He had earlier been convicted in district court, but appealed to Circuit Court. Today, he pleaded no contest to fleeing, careless driving and improper passing and agreed to the $890 in fines he'd already paid and 80 hours in community service, where he'd been given 400 hours in district court. Holland also apologized to the judge for his actions.
With a Senate primary race coming, Holland did well to take the apologetic route. He also faced a prosecutor's vow, if Holland persisted in claiming innocence, to seek a jury trial and the more serious punishment sometimes handed down to people who flee the law at 110 mph in that jurisdiction — a little jail time.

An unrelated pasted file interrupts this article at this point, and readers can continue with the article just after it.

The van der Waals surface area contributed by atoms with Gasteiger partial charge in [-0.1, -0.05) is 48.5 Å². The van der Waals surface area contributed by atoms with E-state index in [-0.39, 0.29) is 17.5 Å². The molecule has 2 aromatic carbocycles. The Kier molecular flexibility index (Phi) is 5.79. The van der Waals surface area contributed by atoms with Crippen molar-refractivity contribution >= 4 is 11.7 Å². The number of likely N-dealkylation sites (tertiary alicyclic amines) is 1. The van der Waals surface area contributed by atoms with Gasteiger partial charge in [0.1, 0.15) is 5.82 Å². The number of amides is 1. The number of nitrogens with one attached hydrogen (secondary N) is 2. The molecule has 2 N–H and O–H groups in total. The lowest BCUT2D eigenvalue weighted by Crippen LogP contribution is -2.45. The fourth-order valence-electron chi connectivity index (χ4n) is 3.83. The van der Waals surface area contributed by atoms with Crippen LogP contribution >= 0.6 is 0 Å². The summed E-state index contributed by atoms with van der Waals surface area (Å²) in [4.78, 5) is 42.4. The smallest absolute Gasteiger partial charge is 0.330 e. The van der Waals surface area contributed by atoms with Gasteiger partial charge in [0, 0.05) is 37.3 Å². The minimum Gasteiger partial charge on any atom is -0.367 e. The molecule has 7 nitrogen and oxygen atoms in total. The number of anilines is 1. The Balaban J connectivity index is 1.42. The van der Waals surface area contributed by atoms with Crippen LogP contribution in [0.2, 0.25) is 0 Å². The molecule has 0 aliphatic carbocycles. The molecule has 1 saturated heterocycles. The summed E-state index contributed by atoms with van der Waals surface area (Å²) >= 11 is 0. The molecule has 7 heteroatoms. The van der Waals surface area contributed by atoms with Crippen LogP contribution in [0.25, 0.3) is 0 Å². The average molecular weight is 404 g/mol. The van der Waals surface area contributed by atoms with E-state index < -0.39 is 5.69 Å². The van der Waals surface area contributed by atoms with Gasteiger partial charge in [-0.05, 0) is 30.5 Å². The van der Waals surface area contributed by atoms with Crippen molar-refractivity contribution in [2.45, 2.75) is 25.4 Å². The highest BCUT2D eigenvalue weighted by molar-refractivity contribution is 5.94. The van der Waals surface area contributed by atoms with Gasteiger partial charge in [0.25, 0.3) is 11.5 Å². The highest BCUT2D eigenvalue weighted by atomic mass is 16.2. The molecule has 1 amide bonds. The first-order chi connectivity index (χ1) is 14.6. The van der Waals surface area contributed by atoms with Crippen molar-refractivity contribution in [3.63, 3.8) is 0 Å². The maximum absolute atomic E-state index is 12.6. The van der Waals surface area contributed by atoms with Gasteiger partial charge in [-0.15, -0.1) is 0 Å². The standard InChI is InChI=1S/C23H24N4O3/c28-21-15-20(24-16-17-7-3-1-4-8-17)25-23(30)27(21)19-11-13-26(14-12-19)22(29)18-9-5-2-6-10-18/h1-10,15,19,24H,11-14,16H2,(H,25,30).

Prosecutor Larry Jegley said his office agreed to today's sentence. He said the district court judge had said after the sentence was entered that she'd miscalculated and given Holland 10 weeks, rather than 10 days of community service. It was too late for her to alter the sentence, but Jegley said out of fairness that his office was willing to accept that change at the circuit court level and accept a no-contest plea with an apology. "He did the right thing," Jegley said of Holland's plea.